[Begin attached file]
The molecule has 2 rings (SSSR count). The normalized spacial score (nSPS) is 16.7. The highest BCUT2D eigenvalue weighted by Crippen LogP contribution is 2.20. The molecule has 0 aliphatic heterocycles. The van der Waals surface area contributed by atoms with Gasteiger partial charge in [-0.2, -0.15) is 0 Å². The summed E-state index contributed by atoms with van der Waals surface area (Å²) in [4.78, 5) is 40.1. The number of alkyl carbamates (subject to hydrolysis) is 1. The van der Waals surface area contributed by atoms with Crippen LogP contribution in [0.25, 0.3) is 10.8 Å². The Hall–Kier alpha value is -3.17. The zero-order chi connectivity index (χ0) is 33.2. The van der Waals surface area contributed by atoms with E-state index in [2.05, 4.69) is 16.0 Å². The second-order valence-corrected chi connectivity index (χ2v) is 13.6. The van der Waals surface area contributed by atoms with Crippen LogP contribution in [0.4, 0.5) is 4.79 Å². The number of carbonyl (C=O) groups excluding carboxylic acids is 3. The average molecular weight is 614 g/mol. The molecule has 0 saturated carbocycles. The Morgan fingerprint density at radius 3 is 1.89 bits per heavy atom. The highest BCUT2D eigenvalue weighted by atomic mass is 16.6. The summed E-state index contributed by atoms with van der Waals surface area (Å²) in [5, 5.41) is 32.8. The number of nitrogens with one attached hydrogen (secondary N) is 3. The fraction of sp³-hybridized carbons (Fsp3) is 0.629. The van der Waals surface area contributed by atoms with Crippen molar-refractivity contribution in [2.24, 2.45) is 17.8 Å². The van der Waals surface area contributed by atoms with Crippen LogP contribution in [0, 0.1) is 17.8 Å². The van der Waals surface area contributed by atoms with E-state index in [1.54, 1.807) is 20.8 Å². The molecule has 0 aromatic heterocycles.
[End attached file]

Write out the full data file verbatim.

The molecule has 2 rings (SSSR count). The normalized spacial score (nSPS) is 16.7. The highest BCUT2D eigenvalue weighted by Crippen LogP contribution is 2.20. The molecule has 0 aliphatic heterocycles. The van der Waals surface area contributed by atoms with Gasteiger partial charge in [-0.2, -0.15) is 0 Å². The summed E-state index contributed by atoms with van der Waals surface area (Å²) in [4.78, 5) is 40.1. The number of alkyl carbamates (subject to hydrolysis) is 1. The van der Waals surface area contributed by atoms with Crippen LogP contribution in [0.25, 0.3) is 10.8 Å². The Hall–Kier alpha value is -3.17. The zero-order chi connectivity index (χ0) is 33.2. The van der Waals surface area contributed by atoms with E-state index in [2.05, 4.69) is 16.0 Å². The second-order valence-corrected chi connectivity index (χ2v) is 13.6. The van der Waals surface area contributed by atoms with Crippen LogP contribution in [0.4, 0.5) is 4.79 Å². The number of carbonyl (C=O) groups excluding carboxylic acids is 3. The average molecular weight is 614 g/mol. The molecule has 0 saturated carbocycles. The Morgan fingerprint density at radius 3 is 1.89 bits per heavy atom. The highest BCUT2D eigenvalue weighted by atomic mass is 16.6. The summed E-state index contributed by atoms with van der Waals surface area (Å²) in [5, 5.41) is 32.8. The number of nitrogens with one attached hydrogen (secondary N) is 3. The fraction of sp³-hybridized carbons (Fsp3) is 0.629. The van der Waals surface area contributed by atoms with Crippen molar-refractivity contribution in [2.24, 2.45) is 17.8 Å². The van der Waals surface area contributed by atoms with Crippen LogP contribution in [0, 0.1) is 17.8 Å². The van der Waals surface area contributed by atoms with E-state index in [1.54, 1.807) is 20.8 Å². The molecule has 0 aromatic heterocycles.